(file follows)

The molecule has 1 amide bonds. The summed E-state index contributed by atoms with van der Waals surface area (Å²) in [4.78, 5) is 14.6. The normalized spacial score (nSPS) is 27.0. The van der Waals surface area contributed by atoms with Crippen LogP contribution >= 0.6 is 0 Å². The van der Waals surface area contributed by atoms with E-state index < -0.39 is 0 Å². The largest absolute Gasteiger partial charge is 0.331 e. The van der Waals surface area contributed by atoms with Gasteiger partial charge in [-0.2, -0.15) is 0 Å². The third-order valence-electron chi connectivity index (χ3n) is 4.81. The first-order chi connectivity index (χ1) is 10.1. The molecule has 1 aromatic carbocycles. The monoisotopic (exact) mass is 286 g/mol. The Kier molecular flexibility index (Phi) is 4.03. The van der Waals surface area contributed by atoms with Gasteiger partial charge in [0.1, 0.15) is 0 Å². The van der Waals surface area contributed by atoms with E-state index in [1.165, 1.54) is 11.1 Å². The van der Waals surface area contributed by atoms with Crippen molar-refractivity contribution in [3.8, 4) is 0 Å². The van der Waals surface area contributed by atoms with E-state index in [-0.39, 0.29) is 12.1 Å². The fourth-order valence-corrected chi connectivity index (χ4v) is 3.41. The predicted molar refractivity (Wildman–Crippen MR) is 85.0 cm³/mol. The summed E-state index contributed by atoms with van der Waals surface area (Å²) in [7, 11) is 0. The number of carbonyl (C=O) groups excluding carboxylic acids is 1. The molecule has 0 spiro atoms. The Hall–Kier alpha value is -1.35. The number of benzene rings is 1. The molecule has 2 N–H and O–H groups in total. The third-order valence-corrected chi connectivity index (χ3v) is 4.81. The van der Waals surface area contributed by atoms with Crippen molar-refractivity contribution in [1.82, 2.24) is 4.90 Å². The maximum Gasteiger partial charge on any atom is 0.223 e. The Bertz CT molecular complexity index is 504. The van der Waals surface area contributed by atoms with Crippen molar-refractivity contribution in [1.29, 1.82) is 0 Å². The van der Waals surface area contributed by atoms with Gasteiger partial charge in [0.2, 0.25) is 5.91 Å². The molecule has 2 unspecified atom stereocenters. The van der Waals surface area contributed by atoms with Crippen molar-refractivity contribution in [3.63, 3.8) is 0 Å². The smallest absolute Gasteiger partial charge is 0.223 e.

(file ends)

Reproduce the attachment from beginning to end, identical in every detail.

The molecule has 1 amide bonds. The summed E-state index contributed by atoms with van der Waals surface area (Å²) in [4.78, 5) is 14.6. The normalized spacial score (nSPS) is 27.0. The van der Waals surface area contributed by atoms with Crippen LogP contribution >= 0.6 is 0 Å². The van der Waals surface area contributed by atoms with E-state index < -0.39 is 0 Å². The largest absolute Gasteiger partial charge is 0.331 e. The van der Waals surface area contributed by atoms with Gasteiger partial charge in [-0.2, -0.15) is 0 Å². The third-order valence-electron chi connectivity index (χ3n) is 4.81. The first-order chi connectivity index (χ1) is 10.1. The molecule has 1 aromatic carbocycles. The monoisotopic (exact) mass is 286 g/mol. The Kier molecular flexibility index (Phi) is 4.03. The van der Waals surface area contributed by atoms with Gasteiger partial charge in [0.1, 0.15) is 0 Å². The van der Waals surface area contributed by atoms with E-state index in [1.165, 1.54) is 11.1 Å². The van der Waals surface area contributed by atoms with Crippen molar-refractivity contribution in [3.8, 4) is 0 Å². The van der Waals surface area contributed by atoms with E-state index in [-0.39, 0.29) is 12.1 Å². The fourth-order valence-corrected chi connectivity index (χ4v) is 3.41. The predicted molar refractivity (Wildman–Crippen MR) is 85.0 cm³/mol. The summed E-state index contributed by atoms with van der Waals surface area (Å²) in [7, 11) is 0. The number of carbonyl (C=O) groups excluding carboxylic acids is 1. The molecule has 0 spiro atoms. The Hall–Kier alpha value is -1.35. The number of benzene rings is 1. The molecule has 2 N–H and O–H groups in total. The third-order valence-corrected chi connectivity index (χ3v) is 4.81. The van der Waals surface area contributed by atoms with Crippen molar-refractivity contribution in [1.82, 2.24) is 4.90 Å². The maximum Gasteiger partial charge on any atom is 0.223 e. The Bertz CT molecular complexity index is 504. The van der Waals surface area contributed by atoms with Crippen molar-refractivity contribution in [1.29, 1.82) is 0 Å². The van der Waals surface area contributed by atoms with Gasteiger partial charge in [0.2, 0.25) is 5.91 Å². The molecule has 2 unspecified atom stereocenters. The van der Waals surface area contributed by atoms with Crippen molar-refractivity contribution in [3.63, 3.8) is 0 Å². The smallest absolute Gasteiger partial charge is 0.223 e.